An examination of Louisville Ordinance 507.02 can leave no doubt that it is broader than that condemned by the Supreme Court both in Edwards v. South Carolina, 372 U.S. 229 at 238, 83 S. Ct. 680 at 685, 9 L. Ed. 2d 697, and in Terminiello v. City of Chicago, 337 U.S. 1, 69 S. Ct. 894, 93 L. Ed. 1131. It leaves to the executive and judicial branches too wide a discretion in the application of the law and too readily permits them to make a crime out of what is protected activity.
Lastly, we give consideration to Louisville Ordinance 525.01(a), Loitering and Related Offenses, which reads as follows:
§ 525.01(a) Loitering and Related Offenses.
It shall be unlawful for any person to engage in the following acts:
(a) Loitering. Any person, without visible means of support, or unable to give a satisfactory account of himself, found loitering or strolling in, about, or upon any street, alley, or other public way or public place, or at any public gathering or assembly, or in or around any store, shop or business or commercial establishment, or on any private property or place, or who frequents or loafs, loiters, or idles in or around or is the occupant of any house or establishment of ill fame, gambling establishment, or establishment where intoxicating liquor is sold without a license, or is conducting himself in a lewd, wanton or lascivious manner in speech or behavior.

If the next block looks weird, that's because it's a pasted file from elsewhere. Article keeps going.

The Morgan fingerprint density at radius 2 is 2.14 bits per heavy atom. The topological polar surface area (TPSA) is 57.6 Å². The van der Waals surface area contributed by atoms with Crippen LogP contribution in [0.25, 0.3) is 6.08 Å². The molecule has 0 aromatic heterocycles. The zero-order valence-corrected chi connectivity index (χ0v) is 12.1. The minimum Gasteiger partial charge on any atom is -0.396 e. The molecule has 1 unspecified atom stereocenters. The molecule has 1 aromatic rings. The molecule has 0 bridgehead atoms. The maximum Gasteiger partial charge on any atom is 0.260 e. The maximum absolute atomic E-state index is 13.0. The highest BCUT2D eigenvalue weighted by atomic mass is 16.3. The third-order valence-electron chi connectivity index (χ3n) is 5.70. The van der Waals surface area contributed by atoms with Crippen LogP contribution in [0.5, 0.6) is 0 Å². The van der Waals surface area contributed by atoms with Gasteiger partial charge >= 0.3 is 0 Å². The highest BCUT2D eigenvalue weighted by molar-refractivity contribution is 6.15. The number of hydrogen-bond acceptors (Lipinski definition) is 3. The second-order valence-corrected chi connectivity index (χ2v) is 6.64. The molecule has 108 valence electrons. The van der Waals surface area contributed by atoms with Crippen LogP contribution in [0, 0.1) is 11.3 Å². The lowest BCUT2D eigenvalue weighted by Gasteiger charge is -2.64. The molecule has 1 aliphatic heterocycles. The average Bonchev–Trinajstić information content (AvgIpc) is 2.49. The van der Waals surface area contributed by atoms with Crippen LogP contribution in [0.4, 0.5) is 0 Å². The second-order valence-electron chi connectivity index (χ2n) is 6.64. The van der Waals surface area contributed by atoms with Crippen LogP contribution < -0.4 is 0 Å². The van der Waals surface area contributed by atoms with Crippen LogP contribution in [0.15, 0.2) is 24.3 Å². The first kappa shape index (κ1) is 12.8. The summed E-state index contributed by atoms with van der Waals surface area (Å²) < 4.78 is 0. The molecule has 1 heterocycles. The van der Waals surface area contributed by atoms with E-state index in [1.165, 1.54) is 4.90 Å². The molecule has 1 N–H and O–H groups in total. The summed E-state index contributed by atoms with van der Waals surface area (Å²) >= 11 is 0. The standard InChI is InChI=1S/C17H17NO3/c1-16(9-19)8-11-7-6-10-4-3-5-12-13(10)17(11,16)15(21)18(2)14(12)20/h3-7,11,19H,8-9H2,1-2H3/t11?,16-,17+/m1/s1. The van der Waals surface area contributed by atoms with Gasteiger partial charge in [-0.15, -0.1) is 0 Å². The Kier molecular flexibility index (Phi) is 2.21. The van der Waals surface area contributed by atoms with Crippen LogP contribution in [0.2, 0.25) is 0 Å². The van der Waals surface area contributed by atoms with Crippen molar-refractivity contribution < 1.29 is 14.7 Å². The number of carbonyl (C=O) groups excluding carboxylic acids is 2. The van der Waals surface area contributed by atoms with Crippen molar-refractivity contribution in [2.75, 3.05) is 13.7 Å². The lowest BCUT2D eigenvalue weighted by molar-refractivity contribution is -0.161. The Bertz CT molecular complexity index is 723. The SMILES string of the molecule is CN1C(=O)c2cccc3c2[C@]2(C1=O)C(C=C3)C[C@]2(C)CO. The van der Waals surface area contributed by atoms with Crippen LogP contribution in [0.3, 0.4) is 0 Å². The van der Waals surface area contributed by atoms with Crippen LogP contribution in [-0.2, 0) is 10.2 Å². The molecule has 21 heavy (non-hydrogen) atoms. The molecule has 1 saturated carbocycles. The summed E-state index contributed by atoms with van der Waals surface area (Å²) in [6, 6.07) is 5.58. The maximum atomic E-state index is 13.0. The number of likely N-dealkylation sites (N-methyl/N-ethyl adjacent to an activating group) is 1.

Though we recognize that an ordinance of the type above expressed has been held to be constitutional, Hicks v. District of Columbia, 197 A.2d 154 (D.C.Ct.App.1964), and that in one such case, District of Columbia v. Ricks, D.C. App., 228 A.2d 316, wherein the district judge felt the ordinance was unconstitutional, he nevertheless upheld it upon *664 the ground that it was his burden to do so since the circuit court of his circuit had in the past held the statute to be constitutional, we believe that recent expressions of the Supreme Court of the United States are indicative of the fact that if squarely presented with Louisville Ordinance 525.01(a), Loitering, the same would be declared by it to be unconstitutional. This ordinance would punish a person who "loiters" in a public place and is unable to give a satisfactory account of himself. We do not believe it can stand consistent with Shuttlesworth v. City of Birmingham, 382 U.S. 87, 90, 86 S. Ct. 211, 15 L. Ed. 2d 176 (1965). To us it appears overbroad and vague. We do not believe that the requirement that an offender "give a satisfactory account of himself" passes constitutional tests. It places sole determination in the discretion of the policeman on the beat. The standard of "satisfactory account" is not certain, for what may be satisfactory to one may be unsatisfactory to another, and the meaning of the word "satisfactory" itself is not susceptible of any standard of exactness. What kind of "satisfactory"? Legal or moral satisfaction? What is the time limit to be embraced within the giving of "a satisfactory account" that will excuse the offender in the sole discretion of the police officer who demands it? A satisfactory account at that instant or a satisfactory account of past activity? If of past activity, is that not guilt without proof? Does the mere fact that one cannot give a satisfactory account of himself to the pleasure of the inquiring officer make him guilty of an unspecified crime? Such unbridled discretion cannot be constitutionally vested in the policeman or the court. Such overbreadth was voided in Territory of Hawaii v. Anduha, 48 F.2d 171, 173 (9 Cir., 1931), under a regulation which punished persons who habitually loafed, loitered and idled in public places.